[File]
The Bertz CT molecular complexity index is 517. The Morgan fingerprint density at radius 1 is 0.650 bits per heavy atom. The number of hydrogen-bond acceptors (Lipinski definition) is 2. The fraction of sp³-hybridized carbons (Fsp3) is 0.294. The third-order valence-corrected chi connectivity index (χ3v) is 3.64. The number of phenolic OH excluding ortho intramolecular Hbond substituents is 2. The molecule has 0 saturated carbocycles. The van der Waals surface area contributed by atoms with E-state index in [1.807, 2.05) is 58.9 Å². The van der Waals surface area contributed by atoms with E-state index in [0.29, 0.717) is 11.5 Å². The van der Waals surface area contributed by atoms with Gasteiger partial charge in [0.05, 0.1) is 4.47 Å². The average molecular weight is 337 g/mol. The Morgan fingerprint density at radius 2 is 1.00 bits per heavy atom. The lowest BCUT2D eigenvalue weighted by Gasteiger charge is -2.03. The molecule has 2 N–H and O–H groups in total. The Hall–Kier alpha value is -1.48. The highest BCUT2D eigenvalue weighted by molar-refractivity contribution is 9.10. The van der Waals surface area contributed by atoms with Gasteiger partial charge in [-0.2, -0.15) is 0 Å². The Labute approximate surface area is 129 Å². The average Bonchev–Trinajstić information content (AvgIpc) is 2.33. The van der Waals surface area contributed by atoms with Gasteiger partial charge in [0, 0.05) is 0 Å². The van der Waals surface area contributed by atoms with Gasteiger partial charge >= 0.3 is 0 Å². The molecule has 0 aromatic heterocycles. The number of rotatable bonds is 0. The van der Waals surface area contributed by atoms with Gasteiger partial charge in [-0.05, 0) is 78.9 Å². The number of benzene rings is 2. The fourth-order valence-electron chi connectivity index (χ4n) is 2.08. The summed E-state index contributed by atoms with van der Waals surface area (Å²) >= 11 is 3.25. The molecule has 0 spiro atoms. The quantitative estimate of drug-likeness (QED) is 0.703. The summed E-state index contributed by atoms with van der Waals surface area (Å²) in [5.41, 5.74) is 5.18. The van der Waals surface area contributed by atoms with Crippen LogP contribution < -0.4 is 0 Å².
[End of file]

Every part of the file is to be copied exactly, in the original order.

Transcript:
The Bertz CT molecular complexity index is 517. The Morgan fingerprint density at radius 1 is 0.650 bits per heavy atom. The number of hydrogen-bond acceptors (Lipinski definition) is 2. The fraction of sp³-hybridized carbons (Fsp3) is 0.294. The third-order valence-corrected chi connectivity index (χ3v) is 3.64. The number of phenolic OH excluding ortho intramolecular Hbond substituents is 2. The molecule has 0 saturated carbocycles. The van der Waals surface area contributed by atoms with E-state index in [1.807, 2.05) is 58.9 Å². The van der Waals surface area contributed by atoms with E-state index in [0.29, 0.717) is 11.5 Å². The van der Waals surface area contributed by atoms with Gasteiger partial charge in [0.05, 0.1) is 4.47 Å². The average molecular weight is 337 g/mol. The Morgan fingerprint density at radius 2 is 1.00 bits per heavy atom. The lowest BCUT2D eigenvalue weighted by Gasteiger charge is -2.03. The molecule has 2 N–H and O–H groups in total. The Hall–Kier alpha value is -1.48. The highest BCUT2D eigenvalue weighted by molar-refractivity contribution is 9.10. The van der Waals surface area contributed by atoms with Gasteiger partial charge in [-0.2, -0.15) is 0 Å². The Labute approximate surface area is 129 Å². The average Bonchev–Trinajstić information content (AvgIpc) is 2.33. The van der Waals surface area contributed by atoms with Gasteiger partial charge in [0, 0.05) is 0 Å². The van der Waals surface area contributed by atoms with Gasteiger partial charge >= 0.3 is 0 Å². The molecule has 0 aromatic heterocycles. The number of rotatable bonds is 0. The van der Waals surface area contributed by atoms with Gasteiger partial charge in [-0.05, 0) is 78.9 Å². The number of benzene rings is 2. The fourth-order valence-electron chi connectivity index (χ4n) is 2.08. The summed E-state index contributed by atoms with van der Waals surface area (Å²) >= 11 is 3.25. The molecule has 0 spiro atoms. The quantitative estimate of drug-likeness (QED) is 0.703. The summed E-state index contributed by atoms with van der Waals surface area (Å²) in [5.41, 5.74) is 5.18. The van der Waals surface area contributed by atoms with Crippen LogP contribution < -0.4 is 0 Å².